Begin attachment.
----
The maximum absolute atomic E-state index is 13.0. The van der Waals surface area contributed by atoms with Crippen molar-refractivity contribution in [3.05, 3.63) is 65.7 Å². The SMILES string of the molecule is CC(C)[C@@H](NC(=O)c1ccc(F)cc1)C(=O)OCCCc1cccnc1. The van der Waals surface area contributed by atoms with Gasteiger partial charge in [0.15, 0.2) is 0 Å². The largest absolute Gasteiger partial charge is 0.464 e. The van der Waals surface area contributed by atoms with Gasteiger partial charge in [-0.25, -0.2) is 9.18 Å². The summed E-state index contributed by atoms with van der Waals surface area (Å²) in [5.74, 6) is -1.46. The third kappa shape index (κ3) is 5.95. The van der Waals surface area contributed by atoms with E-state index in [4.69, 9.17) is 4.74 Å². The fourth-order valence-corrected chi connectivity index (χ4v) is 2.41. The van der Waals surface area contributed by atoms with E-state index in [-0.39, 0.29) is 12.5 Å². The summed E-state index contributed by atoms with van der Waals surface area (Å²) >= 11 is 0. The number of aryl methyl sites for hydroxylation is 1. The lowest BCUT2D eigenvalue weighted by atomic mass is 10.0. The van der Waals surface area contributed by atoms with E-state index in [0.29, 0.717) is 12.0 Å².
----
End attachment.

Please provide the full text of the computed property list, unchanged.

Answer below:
The maximum absolute atomic E-state index is 13.0. The van der Waals surface area contributed by atoms with Crippen molar-refractivity contribution in [3.05, 3.63) is 65.7 Å². The SMILES string of the molecule is CC(C)[C@@H](NC(=O)c1ccc(F)cc1)C(=O)OCCCc1cccnc1. The van der Waals surface area contributed by atoms with Gasteiger partial charge in [0.15, 0.2) is 0 Å². The largest absolute Gasteiger partial charge is 0.464 e. The van der Waals surface area contributed by atoms with Gasteiger partial charge in [-0.25, -0.2) is 9.18 Å². The summed E-state index contributed by atoms with van der Waals surface area (Å²) in [5.74, 6) is -1.46. The third kappa shape index (κ3) is 5.95. The van der Waals surface area contributed by atoms with E-state index in [4.69, 9.17) is 4.74 Å². The fourth-order valence-corrected chi connectivity index (χ4v) is 2.41. The van der Waals surface area contributed by atoms with E-state index in [-0.39, 0.29) is 12.5 Å². The summed E-state index contributed by atoms with van der Waals surface area (Å²) >= 11 is 0. The number of aryl methyl sites for hydroxylation is 1. The lowest BCUT2D eigenvalue weighted by atomic mass is 10.0. The van der Waals surface area contributed by atoms with E-state index in [0.29, 0.717) is 12.0 Å².